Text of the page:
In their “2016 Methodology Report” we are told in general terms that data for all their 104 variables “are drawn from a wide range of sources including intergovernmental organisations such as the United Nations, World Bank, International Monetary Fund, and World Health Organization; independent research and non-governmental organisations (NGOs) such as Freedom House, Amnesty International, and Transparency International; and databases compiled by academics.” And “for the subjective variables, two major global surveys are used: the Gallup World Poll and the Executive Opinion Survey organised by the World Economic Forum.” (Page 12 to 14 of the report is it when it comes to the explanations you seek, and literally all of it.)
Yet when one does drill down into a few of these sources, even those they themselves call “objective,” one encounters a similar feeling of falling through quicksand with no means of support: the sources there are the often of the same style as this one, with data gathered either subjectively, or not at all, or from surveys like this one relying on each other, but simply preferencing different data or weighting it all differently. And about “executive opinion surveys” we’ve written before: if there’s a better way of giving a good score than inviting local boosters to talk up their marketplaces as places to invest then we haven’t yet discovered it.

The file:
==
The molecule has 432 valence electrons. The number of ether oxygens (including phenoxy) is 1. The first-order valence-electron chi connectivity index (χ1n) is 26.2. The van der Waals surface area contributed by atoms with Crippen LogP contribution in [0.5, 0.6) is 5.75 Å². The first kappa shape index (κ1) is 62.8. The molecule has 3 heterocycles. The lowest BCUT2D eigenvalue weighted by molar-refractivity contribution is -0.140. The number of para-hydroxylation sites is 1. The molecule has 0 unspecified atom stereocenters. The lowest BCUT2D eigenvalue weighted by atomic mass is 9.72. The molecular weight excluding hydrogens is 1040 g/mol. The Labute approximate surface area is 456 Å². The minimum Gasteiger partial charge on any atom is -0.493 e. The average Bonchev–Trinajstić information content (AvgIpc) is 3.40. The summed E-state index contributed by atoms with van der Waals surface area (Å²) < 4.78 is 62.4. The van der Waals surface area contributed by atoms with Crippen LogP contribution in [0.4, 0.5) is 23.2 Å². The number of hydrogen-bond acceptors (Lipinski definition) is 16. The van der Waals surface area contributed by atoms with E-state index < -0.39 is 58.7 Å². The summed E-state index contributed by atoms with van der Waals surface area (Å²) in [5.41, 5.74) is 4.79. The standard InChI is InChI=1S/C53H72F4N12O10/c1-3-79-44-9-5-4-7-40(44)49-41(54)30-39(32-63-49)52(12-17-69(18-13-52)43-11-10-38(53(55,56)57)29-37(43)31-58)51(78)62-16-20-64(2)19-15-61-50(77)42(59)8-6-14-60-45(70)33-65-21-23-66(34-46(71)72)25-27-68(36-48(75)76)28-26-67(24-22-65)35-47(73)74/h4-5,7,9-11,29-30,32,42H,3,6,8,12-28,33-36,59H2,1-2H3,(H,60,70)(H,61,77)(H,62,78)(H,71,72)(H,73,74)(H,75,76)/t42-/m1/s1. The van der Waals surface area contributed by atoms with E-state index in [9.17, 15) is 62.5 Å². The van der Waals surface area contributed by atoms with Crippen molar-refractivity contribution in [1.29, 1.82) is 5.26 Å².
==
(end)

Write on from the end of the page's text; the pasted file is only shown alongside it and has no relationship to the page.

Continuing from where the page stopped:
So garbage in.
Yet they string all these subjective numbers together to four significant figures, and then total them up to issue press releases and hand out awards, yet just how these rankings are really earned, and where and how the numbers are actually gathered and formed we are never fully and truly told.
We are however given “a detailed description of the imputation techniques” utilised to produce missing data, which the reader may delight in finding in their “2016 Methodology Report.”
So, garbage out.
Are we happy and prosperous down here at the bottom of the South Pacific? Are we the most prosperous place on the planet? You will learn more by opening the window and looking around you than you will by reading junk like this.